If I go that route, I'd like to figure out some way to hold the CO2 tank in place. It kind of balances on the compressor ledge, which I assume will vibrate somewhat when it's running. I wouldn't want the tank and regulator to take a header! The good news is it won't have very far to go as long as I keep two kegs in there, but still rather figure out some way to keep it in place.

Thanks once again for all your help!

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Old 12-06-2012, 03:20 AM   #6
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Just a quick note if you're going to keep your regulator in the fridge. When they get cold they often read lower so keep thy in mind. For example, when you get you tank filled it may say around 800-900 psi and then after a day in the fridge it may drop down to 500. Also when you hook your kegs up spray the fittings down with sanitizer, soap and water, etc. It will bubble if you have a leak. Nothing sucks more than a small leak that depletes your co2 over night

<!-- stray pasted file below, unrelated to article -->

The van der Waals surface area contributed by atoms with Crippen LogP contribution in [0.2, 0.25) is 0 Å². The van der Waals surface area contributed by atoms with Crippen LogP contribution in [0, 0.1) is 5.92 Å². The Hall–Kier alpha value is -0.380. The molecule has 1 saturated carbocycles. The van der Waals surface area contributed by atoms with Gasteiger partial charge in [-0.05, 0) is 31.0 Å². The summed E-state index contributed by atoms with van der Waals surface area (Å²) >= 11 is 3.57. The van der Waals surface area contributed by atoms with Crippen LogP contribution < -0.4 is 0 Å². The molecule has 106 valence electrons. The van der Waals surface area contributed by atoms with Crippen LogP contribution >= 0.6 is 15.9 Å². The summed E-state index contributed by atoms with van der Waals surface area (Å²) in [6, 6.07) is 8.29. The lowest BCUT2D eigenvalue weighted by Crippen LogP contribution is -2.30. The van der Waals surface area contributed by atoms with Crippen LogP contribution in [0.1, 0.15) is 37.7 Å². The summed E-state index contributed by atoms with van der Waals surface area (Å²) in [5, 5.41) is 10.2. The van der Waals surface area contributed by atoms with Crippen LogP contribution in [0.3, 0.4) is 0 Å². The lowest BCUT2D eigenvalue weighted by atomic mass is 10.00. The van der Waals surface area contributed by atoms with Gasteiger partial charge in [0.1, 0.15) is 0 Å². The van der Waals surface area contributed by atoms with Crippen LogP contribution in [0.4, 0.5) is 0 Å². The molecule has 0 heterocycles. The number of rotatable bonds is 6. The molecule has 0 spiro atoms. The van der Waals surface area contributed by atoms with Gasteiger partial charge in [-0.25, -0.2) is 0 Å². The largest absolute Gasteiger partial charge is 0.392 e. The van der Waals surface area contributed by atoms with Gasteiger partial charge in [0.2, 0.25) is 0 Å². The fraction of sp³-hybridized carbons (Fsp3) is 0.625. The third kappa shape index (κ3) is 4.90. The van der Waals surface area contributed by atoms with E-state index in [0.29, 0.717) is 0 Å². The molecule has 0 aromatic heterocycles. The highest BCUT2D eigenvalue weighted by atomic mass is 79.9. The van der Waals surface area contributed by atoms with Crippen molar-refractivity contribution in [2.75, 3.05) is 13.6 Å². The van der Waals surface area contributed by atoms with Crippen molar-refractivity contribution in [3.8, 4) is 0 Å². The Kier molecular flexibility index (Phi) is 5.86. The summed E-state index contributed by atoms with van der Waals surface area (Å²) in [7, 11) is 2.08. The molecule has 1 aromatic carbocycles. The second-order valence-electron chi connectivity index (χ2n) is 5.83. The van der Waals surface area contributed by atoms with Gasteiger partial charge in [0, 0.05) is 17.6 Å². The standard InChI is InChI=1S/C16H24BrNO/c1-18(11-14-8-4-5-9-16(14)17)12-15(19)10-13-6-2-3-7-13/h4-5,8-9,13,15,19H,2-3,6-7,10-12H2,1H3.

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Old 12-06-2012, 11:56 AM   #7
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Yeah, good point. Since the CO2 in your tank is mostly in liquid form, the tank pressure is a function of temperature until you're out of liquid CO2. Which means the tank gauge has nothing to do with how much CO2 is left in the tank! The pressure will drop to ~500 psi, but that doesn't mean there's less CO2. There are multiple posts a day where someone thinks they have a leak because the pressure dropped when the tank got cold! BTW, if the tank pressure drops it won't affect the regulated (keg) pressure.

Leak checking is always a good plan.

In terms of a strap, you might have to get creative. You could try sticking an adhesive hook or something in there, then running a chain around the tank?

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Old 12-06-2012, 09:24 PM   #8
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Thanks, this is all very helpful information!